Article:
On a humid summer’s afternoon, just after I crossed the 55-year-old threshold, I listened as the mother of all hills spoke to me in a different voice than I had expected, with a different lesson than what I had been hearing for the last ten years.  As I waited for the humbling ride home with Ellen, I drank the water she had brought for the riders.  I ate alongside my colleagues who were replenishing their stores of carbohydrates for the rest of their demanding ride.  In the silence of my heart, just before stepping into the van for my ride of shame, I addressed the hill one last time.  Feeling broken and humiliated, I said, “I guess you want me to know that I’m not as powerful as I thought.”  Like my son eighteen years ago, I expected to hear nothing but silence in response.  That’s not what happened.  To my surprise, the hill spoke to me a new message, “There is a different power in you now!”  

Immediately, the meaning of this cryptic message was clear to me.  A smile broke out across my face.  As if I had just received my morning cup of coffee, I woke up.  “I’m riding!”  I exclaimed.  With my water bottles replenished, and a phone tucked into my saddle bag, I assured my cohorts that they should go on ahead of me.  On the next hill, as they spurted forward, I dismounted and began the first leg of my biathlon.  I would walk whenever I needed, and ride when I could.

Within the very first mile, I discovered the new kind of power that the hill had described.  Off to my right, I looked deeply into the lush Midwestern forest and saw how light was cascading through the canopy, dappling the waxy leaves of the forest floor with warm iridescence.  I listened to the musical accompaniment of a thousand insects, and exotic birds that never once have found their way into any city or suburb.  Occasionally, sightlines would open up to reveal the breathtaking Mississippi river valley spread out below me. 

As a younger man, the hills taught me important lessons for that time of my life.  Now that I have summited the mile marker of fifty-five-plus years, the hills are saying something brand new.  During one season of life, I was Miguel Indurain (five time Tour de France winner) climbing hills with speed, sinew, and strength.  In this new season, I have learned that I am to approach hills more like Gerard Manley Hopkins, reveling in the ever-present beauty of God’s grandeur.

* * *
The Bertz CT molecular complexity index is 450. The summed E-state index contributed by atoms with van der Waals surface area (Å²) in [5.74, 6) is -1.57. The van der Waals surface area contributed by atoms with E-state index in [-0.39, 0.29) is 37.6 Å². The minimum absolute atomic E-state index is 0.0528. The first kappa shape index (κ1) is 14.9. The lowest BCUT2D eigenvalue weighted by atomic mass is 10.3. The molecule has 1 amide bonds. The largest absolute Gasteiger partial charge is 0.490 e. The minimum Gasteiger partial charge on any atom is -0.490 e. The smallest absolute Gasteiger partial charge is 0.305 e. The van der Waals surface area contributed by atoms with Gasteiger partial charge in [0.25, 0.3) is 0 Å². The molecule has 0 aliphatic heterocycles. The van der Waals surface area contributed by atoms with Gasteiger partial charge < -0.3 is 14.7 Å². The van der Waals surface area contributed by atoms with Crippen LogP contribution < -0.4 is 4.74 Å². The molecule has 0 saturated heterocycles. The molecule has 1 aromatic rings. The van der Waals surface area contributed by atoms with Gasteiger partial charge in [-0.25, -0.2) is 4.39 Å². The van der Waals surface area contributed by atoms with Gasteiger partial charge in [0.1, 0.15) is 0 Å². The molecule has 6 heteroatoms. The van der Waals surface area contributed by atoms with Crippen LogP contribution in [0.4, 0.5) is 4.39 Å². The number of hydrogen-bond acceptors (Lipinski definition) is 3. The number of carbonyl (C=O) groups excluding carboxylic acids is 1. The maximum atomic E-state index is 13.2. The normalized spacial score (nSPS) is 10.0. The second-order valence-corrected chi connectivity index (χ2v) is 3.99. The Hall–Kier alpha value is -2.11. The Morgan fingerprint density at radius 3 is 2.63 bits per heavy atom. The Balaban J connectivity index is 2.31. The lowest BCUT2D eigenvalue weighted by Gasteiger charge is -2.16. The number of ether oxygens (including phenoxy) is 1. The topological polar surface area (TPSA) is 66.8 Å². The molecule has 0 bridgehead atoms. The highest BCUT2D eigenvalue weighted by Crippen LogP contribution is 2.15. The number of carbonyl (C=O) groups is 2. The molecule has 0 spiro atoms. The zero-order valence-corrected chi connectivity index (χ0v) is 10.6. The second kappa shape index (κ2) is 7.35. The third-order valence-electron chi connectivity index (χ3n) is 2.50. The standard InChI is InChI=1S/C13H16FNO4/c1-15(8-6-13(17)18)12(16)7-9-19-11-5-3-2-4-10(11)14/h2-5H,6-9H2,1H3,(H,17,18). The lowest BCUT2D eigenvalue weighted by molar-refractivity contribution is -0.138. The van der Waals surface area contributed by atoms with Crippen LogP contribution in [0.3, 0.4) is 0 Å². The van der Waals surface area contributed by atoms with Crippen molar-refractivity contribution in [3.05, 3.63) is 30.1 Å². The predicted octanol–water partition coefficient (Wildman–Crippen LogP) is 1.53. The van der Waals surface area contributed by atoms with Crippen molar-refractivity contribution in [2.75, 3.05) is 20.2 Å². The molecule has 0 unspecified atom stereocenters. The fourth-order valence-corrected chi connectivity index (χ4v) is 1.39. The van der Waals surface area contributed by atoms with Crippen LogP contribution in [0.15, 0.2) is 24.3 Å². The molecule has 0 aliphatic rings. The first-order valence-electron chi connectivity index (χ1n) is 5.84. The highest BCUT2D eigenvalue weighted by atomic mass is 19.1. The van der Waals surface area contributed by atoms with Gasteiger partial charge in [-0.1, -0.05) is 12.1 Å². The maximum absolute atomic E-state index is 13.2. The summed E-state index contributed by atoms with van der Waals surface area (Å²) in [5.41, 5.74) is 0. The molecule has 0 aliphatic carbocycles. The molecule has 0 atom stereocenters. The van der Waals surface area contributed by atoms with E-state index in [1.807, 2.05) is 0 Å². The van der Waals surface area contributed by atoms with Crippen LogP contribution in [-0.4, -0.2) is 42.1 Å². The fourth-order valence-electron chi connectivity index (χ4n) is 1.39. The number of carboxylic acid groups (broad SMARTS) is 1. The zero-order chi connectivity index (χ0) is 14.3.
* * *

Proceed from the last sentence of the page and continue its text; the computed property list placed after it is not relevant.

It seems to me that the decision to live a wholehearted spiritual life is not made once and for all.  Living a wholehearted spirituality across the lifespan requires the ability to listen for new messages along the way.  What it means for a newly forming family has everything to do with fashioning bonds of attachment from the matrix of empathy and parental, and spousal self-donation.  In the radically different season of Families Launching Young Adults, that meaning shifts dramatically.  The lessons of the hills in this phase of life have have more to do with embracing impermanence, and striving for egolessness with humor and graciousness.  The super-power available at this stage of life is a new-found capacity to slow down and savor those things that used to fly by in a blur.


This week, could you take the time to have a conversation with a beloved family member, BFF, or mentor?  Would you be willing to discuss, “What is the major hill in my life right now?” “How is it different than the hills of years gone by?”  “What are the lessons this hill is trying to teach me in the here and now?”  “Am I enjoying the scenery along the way, no matter how stout the ascent?”

A Gift for You

Be sure to click on the Youtube link provided here.  You will hear the nonagenarian poet, Stanley Kunitz, reading his favorite poem, “God’s Grandeur,” written by that great 19th Century poet, Gerard Manley Hopkins.  Ask yourself this question as you listen:  “Is it the power of the words, or the power of the proclamation that sends electricity through your body?